The Weird Week in Writing: Mark Twain's memoir, the new James Bond, and BEA (Plus, a special holiday prompt)

Author:
Publish date:


Freaky Friday—the latest from the weird and wonderful world of
writing this week (followed, as always, by a prompt):

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Victorians couldn’t handle it: Mark Twain left behind 5,000 unedited pages of memoirs and a note—don’t publish for at least a century. Finally, the century is up, and we’ll be getting some new Twain.

If you missed Gone With the Wind scribe Margaret Mitchell’s first romance (written when she was 15): In the wake of the strange saga of the lost Booker Prize, The Huffington Post has ranked 12 Great Overlooked Books.

Publishing’s biggest event, Book Expo America, has come to a close: But not before Barbra Streisand discussed her passion for design, Bob Marley’s son played guitar to support his new memoir, and a slew of upcoming releases were promoted, from titles by Keith Richards to Sara Gruen. (And there’s also Jon Stewart’s BEA introduction for speaker Condoleezza Rice: "As for our next author, I'm not familiar with her work, but I've heard good things.")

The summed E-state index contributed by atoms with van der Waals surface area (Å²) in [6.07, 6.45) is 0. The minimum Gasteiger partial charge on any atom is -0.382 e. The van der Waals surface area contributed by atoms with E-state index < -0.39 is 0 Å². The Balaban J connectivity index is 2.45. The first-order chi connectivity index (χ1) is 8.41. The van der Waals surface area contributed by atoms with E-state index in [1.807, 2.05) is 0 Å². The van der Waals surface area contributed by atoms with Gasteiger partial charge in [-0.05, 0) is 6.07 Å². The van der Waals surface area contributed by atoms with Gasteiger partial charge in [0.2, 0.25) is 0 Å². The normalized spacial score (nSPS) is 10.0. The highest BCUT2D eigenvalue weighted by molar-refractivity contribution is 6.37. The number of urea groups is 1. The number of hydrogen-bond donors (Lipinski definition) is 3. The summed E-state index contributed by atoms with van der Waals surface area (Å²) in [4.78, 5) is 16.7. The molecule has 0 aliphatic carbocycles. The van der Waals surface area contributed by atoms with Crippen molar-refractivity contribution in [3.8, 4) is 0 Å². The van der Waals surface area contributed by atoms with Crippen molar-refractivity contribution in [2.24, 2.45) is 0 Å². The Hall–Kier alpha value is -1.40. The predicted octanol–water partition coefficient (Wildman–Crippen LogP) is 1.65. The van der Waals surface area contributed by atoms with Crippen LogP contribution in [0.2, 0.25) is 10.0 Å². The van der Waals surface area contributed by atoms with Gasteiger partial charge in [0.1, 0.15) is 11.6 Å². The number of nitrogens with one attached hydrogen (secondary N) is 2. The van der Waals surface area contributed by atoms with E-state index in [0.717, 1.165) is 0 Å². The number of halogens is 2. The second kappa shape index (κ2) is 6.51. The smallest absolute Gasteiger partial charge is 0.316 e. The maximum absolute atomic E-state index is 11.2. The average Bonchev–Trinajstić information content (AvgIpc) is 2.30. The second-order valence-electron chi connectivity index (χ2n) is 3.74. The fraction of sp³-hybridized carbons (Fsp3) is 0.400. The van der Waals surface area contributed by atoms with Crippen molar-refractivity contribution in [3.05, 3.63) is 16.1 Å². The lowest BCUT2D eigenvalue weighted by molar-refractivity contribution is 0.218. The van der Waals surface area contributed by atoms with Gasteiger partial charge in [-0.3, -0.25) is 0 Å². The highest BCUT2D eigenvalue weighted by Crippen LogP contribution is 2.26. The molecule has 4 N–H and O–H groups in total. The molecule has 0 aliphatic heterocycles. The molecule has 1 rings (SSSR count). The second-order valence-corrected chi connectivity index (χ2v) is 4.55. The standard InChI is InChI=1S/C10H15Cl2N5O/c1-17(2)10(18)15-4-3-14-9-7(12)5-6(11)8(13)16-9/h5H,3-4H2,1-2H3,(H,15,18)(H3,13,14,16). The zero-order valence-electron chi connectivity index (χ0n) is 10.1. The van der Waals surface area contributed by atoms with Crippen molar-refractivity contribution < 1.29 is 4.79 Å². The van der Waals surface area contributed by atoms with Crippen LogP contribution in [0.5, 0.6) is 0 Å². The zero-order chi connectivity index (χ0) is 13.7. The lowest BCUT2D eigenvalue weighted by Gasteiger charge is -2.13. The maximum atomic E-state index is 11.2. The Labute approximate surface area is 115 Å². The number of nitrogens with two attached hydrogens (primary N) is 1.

A Yankee/James Bond’s Court: American author Jeffery Deaver is the new Ian Fleming.

He Listen Pretty:
David Sedaris brings you National Audiobook Month.

(Image: Via)

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WRITING PROMPT:
The Memorial
Feel

free to take the following prompt home or post your
response (500
words or fewer, funny, sad or stirring) in the Comments section below.
By posting, you’ll be automatically entered in our
occasional around-the-office swag drawings (next one: next week).
If you’re having trouble with the
captcha code sticking, e-mail it to me at
writersdigest@fwmedia.com, with “Promptly” in the subject line, and I’ll
make sure it gets up.

You haven’t been back to the cemetery for years. But now you take a tiny flag, an apple, and another item out of your bag, and place them by the headstone. Then, you do what you always do when you’re here: you remember.

--

The
Top 101 Websites for Writers. An entire feature package on genres, from
romance to YA to blended forms. An interview with Bird by Bird scribe
Anne Lamott. How to write from anywhere. Click

here to check the May/June 2010 issue of WD out!

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